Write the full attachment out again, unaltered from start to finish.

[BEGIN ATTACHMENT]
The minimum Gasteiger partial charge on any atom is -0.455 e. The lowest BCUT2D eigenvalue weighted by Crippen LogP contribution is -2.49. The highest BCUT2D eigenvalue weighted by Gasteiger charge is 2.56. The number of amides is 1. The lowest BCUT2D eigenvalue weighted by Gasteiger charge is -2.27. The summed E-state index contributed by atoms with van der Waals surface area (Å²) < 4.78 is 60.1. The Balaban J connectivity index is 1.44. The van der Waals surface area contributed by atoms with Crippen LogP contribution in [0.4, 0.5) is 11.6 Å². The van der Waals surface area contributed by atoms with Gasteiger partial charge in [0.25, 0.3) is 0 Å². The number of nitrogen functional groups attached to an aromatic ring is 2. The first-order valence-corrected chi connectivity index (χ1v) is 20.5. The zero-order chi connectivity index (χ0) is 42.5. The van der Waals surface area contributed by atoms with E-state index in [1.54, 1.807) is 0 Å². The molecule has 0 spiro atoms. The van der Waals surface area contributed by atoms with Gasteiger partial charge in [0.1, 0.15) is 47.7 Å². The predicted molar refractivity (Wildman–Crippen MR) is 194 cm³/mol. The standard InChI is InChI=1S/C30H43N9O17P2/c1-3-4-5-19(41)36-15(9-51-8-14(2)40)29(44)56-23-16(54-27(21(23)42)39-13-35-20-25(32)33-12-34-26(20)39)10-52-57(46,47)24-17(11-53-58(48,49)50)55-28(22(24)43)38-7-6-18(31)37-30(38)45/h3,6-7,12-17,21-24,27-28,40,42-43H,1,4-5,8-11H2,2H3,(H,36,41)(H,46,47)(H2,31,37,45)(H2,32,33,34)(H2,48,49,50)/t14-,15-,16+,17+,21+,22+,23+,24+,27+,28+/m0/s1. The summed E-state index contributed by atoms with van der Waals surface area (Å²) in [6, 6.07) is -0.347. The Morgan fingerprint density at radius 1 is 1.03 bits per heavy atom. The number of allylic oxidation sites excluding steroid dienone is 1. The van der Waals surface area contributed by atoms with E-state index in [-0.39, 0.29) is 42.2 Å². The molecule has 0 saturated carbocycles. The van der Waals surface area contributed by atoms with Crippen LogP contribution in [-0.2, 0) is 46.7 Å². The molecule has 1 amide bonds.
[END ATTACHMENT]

The minimum Gasteiger partial charge on any atom is -0.455 e. The lowest BCUT2D eigenvalue weighted by Crippen LogP contribution is -2.49. The highest BCUT2D eigenvalue weighted by Gasteiger charge is 2.56. The number of amides is 1. The lowest BCUT2D eigenvalue weighted by Gasteiger charge is -2.27. The summed E-state index contributed by atoms with van der Waals surface area (Å²) < 4.78 is 60.1. The Balaban J connectivity index is 1.44. The van der Waals surface area contributed by atoms with Crippen LogP contribution in [0.4, 0.5) is 11.6 Å². The van der Waals surface area contributed by atoms with Gasteiger partial charge in [0.25, 0.3) is 0 Å². The number of nitrogen functional groups attached to an aromatic ring is 2. The first-order valence-corrected chi connectivity index (χ1v) is 20.5. The zero-order chi connectivity index (χ0) is 42.5. The van der Waals surface area contributed by atoms with E-state index in [1.54, 1.807) is 0 Å². The molecule has 0 spiro atoms. The van der Waals surface area contributed by atoms with Gasteiger partial charge in [0.1, 0.15) is 47.7 Å². The predicted molar refractivity (Wildman–Crippen MR) is 194 cm³/mol. The standard InChI is InChI=1S/C30H43N9O17P2/c1-3-4-5-19(41)36-15(9-51-8-14(2)40)29(44)56-23-16(54-27(21(23)42)39-13-35-20-25(32)33-12-34-26(20)39)10-52-57(46,47)24-17(11-53-58(48,49)50)55-28(22(24)43)38-7-6-18(31)37-30(38)45/h3,6-7,12-17,21-24,27-28,40,42-43H,1,4-5,8-11H2,2H3,(H,36,41)(H,46,47)(H2,31,37,45)(H2,32,33,34)(H2,48,49,50)/t14-,15-,16+,17+,21+,22+,23+,24+,27+,28+/m0/s1. The summed E-state index contributed by atoms with van der Waals surface area (Å²) in [6, 6.07) is -0.347. The Morgan fingerprint density at radius 1 is 1.03 bits per heavy atom. The number of allylic oxidation sites excluding steroid dienone is 1. The van der Waals surface area contributed by atoms with E-state index in [-0.39, 0.29) is 42.2 Å². The molecule has 0 saturated carbocycles. The van der Waals surface area contributed by atoms with Crippen LogP contribution in [-0.2, 0) is 46.7 Å². The molecule has 1 amide bonds.